Last week Tuesday, I attended a talk by a literary agent and consultant as part of the Creative Writing MA course at Birkbeck University, which I am currently undertaking. It was an informative talk about the marketplace and how to get published hosted by the Creative Writing MA Programme Director (who is also a prolific novelist).
One thing that irked me, however, was the agent / consultant’s view of the marketplace and, while I’m sure that his words accurately reflect his many years of experience in the field, it was very black-and-white the majority of the time while at other times he would admit that every so often a writer comes along and blows all of the rules out of the handbook – in short, it felt like he was contradicting himself. One of those times was his answer to my question:
‘You spoke of a revival in recent times of the short story genre. Is it still the case that an unpublished writer will be turned down if s/he approaches an agent / publisher with a collection of short stories, and encouraged to write a novel, instead.’ (Or something along those lines.)
Birkbeck alumnus Elizabeth Fremantle has been interviewed on the (fabulous) Writer’s Hub website. Here are a few of the gems she had to share:
‘I suppose for me studying for an MA in Creative Writing was a commitment that allowed me to start to think of myself as a writer, or certainly as someone who was striving to be that.’
‘Much of writing is about dull things like discipline, solitude and cogitating on the seemingly insignificant aspects of life, and some people do seem to have a greater propensity for those things. I do not really believe that there is any great mystery to writing; I’m afraid I’m too much of a pragmatist for that and the adage that it’s 3% talent and 97% hard work (or in the case of a recent Tweet I read, 3% talent and 97% not getting distracted by the internet) is true.’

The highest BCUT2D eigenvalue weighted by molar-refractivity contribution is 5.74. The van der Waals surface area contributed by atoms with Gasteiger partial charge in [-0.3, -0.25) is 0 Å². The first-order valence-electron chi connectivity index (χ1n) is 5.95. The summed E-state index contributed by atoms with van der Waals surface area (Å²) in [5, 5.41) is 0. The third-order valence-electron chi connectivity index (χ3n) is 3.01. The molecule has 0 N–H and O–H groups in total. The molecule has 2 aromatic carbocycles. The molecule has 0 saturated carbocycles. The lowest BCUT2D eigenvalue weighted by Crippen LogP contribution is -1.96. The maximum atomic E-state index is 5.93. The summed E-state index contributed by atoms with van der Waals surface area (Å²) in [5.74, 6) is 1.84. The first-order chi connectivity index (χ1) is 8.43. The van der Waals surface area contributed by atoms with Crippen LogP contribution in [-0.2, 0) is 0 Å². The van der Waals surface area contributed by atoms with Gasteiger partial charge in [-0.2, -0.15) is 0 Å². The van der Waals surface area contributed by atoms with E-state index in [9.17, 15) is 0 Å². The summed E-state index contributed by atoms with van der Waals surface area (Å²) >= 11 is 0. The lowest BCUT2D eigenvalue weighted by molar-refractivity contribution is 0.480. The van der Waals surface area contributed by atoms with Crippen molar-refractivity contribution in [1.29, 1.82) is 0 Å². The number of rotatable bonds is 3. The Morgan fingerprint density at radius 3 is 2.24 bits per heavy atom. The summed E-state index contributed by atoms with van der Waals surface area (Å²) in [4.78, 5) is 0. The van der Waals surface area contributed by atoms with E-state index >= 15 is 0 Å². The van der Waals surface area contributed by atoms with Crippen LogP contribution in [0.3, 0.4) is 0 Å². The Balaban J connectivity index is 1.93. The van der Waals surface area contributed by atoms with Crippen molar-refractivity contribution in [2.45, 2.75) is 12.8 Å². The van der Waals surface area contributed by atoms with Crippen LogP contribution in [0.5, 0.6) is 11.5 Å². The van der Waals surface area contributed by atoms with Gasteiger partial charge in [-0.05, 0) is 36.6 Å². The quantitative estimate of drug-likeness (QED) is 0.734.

After discovering the collaborative blog Femmeuary and ranting about its brilliance and relevance (see previous post), imagine my absolute delight when I received an email from Alice Ash, founder of Femmeuary, thanking me for my review and asking whether they could publish it on their site! And now imagine even more delight because in the late hours of yesterday evening, my double review of Katie Nevison’s ‘Venus Fly Trap’ and the collaborative blog Femmeuary was published on the Femmeuary website (under the title ‘Femmeuary Reviewed’)!
Check out the link and see what it looks like, here.
Now all I want is to find out if there’s a way to make Femmeuary not simply a February-thing but an all-year-round-thing!
I have just experienced the thrill of reading a good friend’s (very) short story on a fantastic new website called FEMMEUARY! Katie Nevison published a delightfully playful piece called ‘Venus Fly Trap’ on FEMMEUARY! today (well, technically it was yesterday, since it is now past midnight). Written in fresh, poetic language that successfully evokes a luscious (and dangerous) natural landscape, it is a sensuous story with mythic resonance and a cracking last line: ‘But why would Venus bother with a fly?’
Don’t just take my word for it: have a read for yourself, here.
When I started writing this post, I thought FEMMEUARY! was an established website and was disappointed (but also excited) when I discovered via their Facebook page that it is in fact not a website but, I quote, ‘a collaborative blog, for those interested, aggravated or enlightened by feminism. FEMMEUARY! is a group for feminists or anybody interested in feminism. We are looking for people to write articles for our blog which will be published throughout, er, Febuary [sic! Ladies, where is the first 'r' in February??] and plugged by Sick Chirpse Magazine’.